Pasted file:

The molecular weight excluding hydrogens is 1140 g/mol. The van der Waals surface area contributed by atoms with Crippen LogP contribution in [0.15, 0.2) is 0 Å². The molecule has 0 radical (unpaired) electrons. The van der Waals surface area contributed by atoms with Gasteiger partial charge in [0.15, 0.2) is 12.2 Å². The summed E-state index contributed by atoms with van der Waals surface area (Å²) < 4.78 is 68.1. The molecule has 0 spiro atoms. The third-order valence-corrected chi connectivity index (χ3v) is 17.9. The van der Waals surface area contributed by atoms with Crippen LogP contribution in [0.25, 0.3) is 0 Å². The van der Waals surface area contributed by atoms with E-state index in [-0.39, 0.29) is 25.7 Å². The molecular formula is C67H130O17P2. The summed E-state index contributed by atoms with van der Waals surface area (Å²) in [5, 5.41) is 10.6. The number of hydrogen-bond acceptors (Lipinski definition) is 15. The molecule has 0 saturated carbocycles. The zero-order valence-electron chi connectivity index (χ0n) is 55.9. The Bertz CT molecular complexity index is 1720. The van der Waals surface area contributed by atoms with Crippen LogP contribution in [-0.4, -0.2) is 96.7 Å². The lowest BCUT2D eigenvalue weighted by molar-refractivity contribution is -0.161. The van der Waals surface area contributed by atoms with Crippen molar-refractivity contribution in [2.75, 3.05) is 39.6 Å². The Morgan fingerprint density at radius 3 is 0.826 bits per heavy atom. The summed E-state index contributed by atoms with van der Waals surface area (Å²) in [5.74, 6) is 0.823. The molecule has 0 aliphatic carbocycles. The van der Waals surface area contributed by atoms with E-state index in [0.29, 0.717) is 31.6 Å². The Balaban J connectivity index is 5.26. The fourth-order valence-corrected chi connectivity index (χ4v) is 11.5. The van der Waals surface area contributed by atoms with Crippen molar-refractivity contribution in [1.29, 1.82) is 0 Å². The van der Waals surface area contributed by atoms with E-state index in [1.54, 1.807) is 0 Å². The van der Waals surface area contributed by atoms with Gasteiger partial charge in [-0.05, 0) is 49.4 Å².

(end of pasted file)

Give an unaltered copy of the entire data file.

The molecular weight excluding hydrogens is 1140 g/mol. The van der Waals surface area contributed by atoms with Crippen LogP contribution in [0.15, 0.2) is 0 Å². The molecule has 0 radical (unpaired) electrons. The van der Waals surface area contributed by atoms with Gasteiger partial charge in [0.15, 0.2) is 12.2 Å². The summed E-state index contributed by atoms with van der Waals surface area (Å²) < 4.78 is 68.1. The molecule has 0 spiro atoms. The third-order valence-corrected chi connectivity index (χ3v) is 17.9. The van der Waals surface area contributed by atoms with Crippen LogP contribution in [0.25, 0.3) is 0 Å². The van der Waals surface area contributed by atoms with E-state index in [-0.39, 0.29) is 25.7 Å². The molecular formula is C67H130O17P2. The summed E-state index contributed by atoms with van der Waals surface area (Å²) in [5, 5.41) is 10.6. The number of hydrogen-bond acceptors (Lipinski definition) is 15. The molecule has 0 saturated carbocycles. The zero-order valence-electron chi connectivity index (χ0n) is 55.9. The Bertz CT molecular complexity index is 1720. The van der Waals surface area contributed by atoms with Crippen LogP contribution in [-0.4, -0.2) is 96.7 Å². The lowest BCUT2D eigenvalue weighted by molar-refractivity contribution is -0.161. The van der Waals surface area contributed by atoms with Crippen molar-refractivity contribution in [2.75, 3.05) is 39.6 Å². The Morgan fingerprint density at radius 3 is 0.826 bits per heavy atom. The summed E-state index contributed by atoms with van der Waals surface area (Å²) in [5.74, 6) is 0.823. The molecule has 0 aliphatic carbocycles. The van der Waals surface area contributed by atoms with E-state index in [0.29, 0.717) is 31.6 Å². The Balaban J connectivity index is 5.26. The fourth-order valence-corrected chi connectivity index (χ4v) is 11.5. The van der Waals surface area contributed by atoms with Crippen molar-refractivity contribution in [1.29, 1.82) is 0 Å². The van der Waals surface area contributed by atoms with E-state index in [1.54, 1.807) is 0 Å². The van der Waals surface area contributed by atoms with Gasteiger partial charge in [-0.05, 0) is 49.4 Å².